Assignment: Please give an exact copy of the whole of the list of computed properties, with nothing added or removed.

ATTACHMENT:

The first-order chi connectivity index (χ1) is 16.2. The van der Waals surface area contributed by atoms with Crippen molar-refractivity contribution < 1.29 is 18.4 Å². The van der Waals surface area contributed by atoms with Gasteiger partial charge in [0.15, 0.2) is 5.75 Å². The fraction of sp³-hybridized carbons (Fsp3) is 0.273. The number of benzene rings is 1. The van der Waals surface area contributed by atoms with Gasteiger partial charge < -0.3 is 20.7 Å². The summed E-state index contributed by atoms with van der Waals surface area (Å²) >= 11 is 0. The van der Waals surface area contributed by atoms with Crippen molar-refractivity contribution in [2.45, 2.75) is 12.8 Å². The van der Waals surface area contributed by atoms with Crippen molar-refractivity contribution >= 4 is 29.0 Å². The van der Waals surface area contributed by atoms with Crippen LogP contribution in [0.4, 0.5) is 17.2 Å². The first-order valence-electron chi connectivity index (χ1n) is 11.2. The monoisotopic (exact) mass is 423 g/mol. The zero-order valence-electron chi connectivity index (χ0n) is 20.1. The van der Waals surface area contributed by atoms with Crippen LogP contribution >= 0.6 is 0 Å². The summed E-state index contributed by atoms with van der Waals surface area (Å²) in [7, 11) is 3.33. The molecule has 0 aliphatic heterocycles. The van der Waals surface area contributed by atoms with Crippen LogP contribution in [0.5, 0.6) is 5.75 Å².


The first-order chi connectivity index (χ1) is 16.2. The van der Waals surface area contributed by atoms with Crippen molar-refractivity contribution < 1.29 is 18.4 Å². The van der Waals surface area contributed by atoms with Gasteiger partial charge in [0.15, 0.2) is 5.75 Å². The fraction of sp³-hybridized carbons (Fsp3) is 0.273. The number of benzene rings is 1. The van der Waals surface area contributed by atoms with Gasteiger partial charge < -0.3 is 20.7 Å². The summed E-state index contributed by atoms with van der Waals surface area (Å²) >= 11 is 0. The van der Waals surface area contributed by atoms with Crippen molar-refractivity contribution in [2.45, 2.75) is 12.8 Å². The van der Waals surface area contributed by atoms with Crippen molar-refractivity contribution >= 4 is 29.0 Å². The van der Waals surface area contributed by atoms with Crippen LogP contribution in [0.4, 0.5) is 17.2 Å². The first-order valence-electron chi connectivity index (χ1n) is 11.2. The monoisotopic (exact) mass is 423 g/mol. The zero-order valence-electron chi connectivity index (χ0n) is 20.1. The van der Waals surface area contributed by atoms with Crippen LogP contribution >= 0.6 is 0 Å². The summed E-state index contributed by atoms with van der Waals surface area (Å²) in [7, 11) is 3.33. The molecule has 0 aliphatic heterocycles. The van der Waals surface area contributed by atoms with Crippen LogP contribution in [0.5, 0.6) is 5.75 Å².